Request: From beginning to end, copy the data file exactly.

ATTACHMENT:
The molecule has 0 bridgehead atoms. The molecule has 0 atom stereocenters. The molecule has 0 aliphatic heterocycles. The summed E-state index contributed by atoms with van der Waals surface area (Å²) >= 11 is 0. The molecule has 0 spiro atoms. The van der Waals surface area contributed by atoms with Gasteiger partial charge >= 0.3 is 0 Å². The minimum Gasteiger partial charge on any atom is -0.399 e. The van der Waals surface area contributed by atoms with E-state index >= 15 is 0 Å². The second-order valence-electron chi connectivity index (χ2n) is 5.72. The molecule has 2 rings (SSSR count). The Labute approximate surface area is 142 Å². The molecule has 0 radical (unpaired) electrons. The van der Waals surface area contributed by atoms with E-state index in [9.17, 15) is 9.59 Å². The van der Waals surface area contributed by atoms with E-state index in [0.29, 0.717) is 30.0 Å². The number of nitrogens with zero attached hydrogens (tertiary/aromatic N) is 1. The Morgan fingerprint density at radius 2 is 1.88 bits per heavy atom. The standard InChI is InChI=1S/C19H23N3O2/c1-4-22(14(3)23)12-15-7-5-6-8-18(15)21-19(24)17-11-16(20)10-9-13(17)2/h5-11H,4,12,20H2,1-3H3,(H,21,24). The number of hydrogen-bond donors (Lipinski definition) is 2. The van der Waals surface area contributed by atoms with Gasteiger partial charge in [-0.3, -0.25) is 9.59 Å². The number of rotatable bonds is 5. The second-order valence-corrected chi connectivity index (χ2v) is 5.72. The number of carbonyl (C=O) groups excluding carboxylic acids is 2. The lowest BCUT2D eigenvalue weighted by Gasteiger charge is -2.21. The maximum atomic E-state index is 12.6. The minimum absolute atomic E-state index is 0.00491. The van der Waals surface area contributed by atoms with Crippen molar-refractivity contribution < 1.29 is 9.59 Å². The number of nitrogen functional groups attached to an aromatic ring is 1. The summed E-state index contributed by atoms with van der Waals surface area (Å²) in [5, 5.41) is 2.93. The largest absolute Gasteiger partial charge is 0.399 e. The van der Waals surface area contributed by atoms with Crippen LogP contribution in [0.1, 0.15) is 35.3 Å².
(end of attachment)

The molecule has 0 bridgehead atoms. The molecule has 0 atom stereocenters. The molecule has 0 aliphatic heterocycles. The summed E-state index contributed by atoms with van der Waals surface area (Å²) >= 11 is 0. The molecule has 0 spiro atoms. The van der Waals surface area contributed by atoms with Gasteiger partial charge >= 0.3 is 0 Å². The minimum Gasteiger partial charge on any atom is -0.399 e. The van der Waals surface area contributed by atoms with E-state index >= 15 is 0 Å². The second-order valence-electron chi connectivity index (χ2n) is 5.72. The molecule has 2 rings (SSSR count). The Labute approximate surface area is 142 Å². The molecule has 0 radical (unpaired) electrons. The van der Waals surface area contributed by atoms with E-state index in [9.17, 15) is 9.59 Å². The van der Waals surface area contributed by atoms with E-state index in [0.29, 0.717) is 30.0 Å². The number of nitrogens with zero attached hydrogens (tertiary/aromatic N) is 1. The Morgan fingerprint density at radius 2 is 1.88 bits per heavy atom. The standard InChI is InChI=1S/C19H23N3O2/c1-4-22(14(3)23)12-15-7-5-6-8-18(15)21-19(24)17-11-16(20)10-9-13(17)2/h5-11H,4,12,20H2,1-3H3,(H,21,24). The number of hydrogen-bond donors (Lipinski definition) is 2. The van der Waals surface area contributed by atoms with Gasteiger partial charge in [-0.3, -0.25) is 9.59 Å². The number of rotatable bonds is 5. The second-order valence-corrected chi connectivity index (χ2v) is 5.72. The number of carbonyl (C=O) groups excluding carboxylic acids is 2. The lowest BCUT2D eigenvalue weighted by Gasteiger charge is -2.21. The maximum atomic E-state index is 12.6. The minimum absolute atomic E-state index is 0.00491. The van der Waals surface area contributed by atoms with Crippen molar-refractivity contribution < 1.29 is 9.59 Å². The number of nitrogen functional groups attached to an aromatic ring is 1. The summed E-state index contributed by atoms with van der Waals surface area (Å²) in [5, 5.41) is 2.93. The largest absolute Gasteiger partial charge is 0.399 e. The van der Waals surface area contributed by atoms with Crippen LogP contribution in [0.1, 0.15) is 35.3 Å².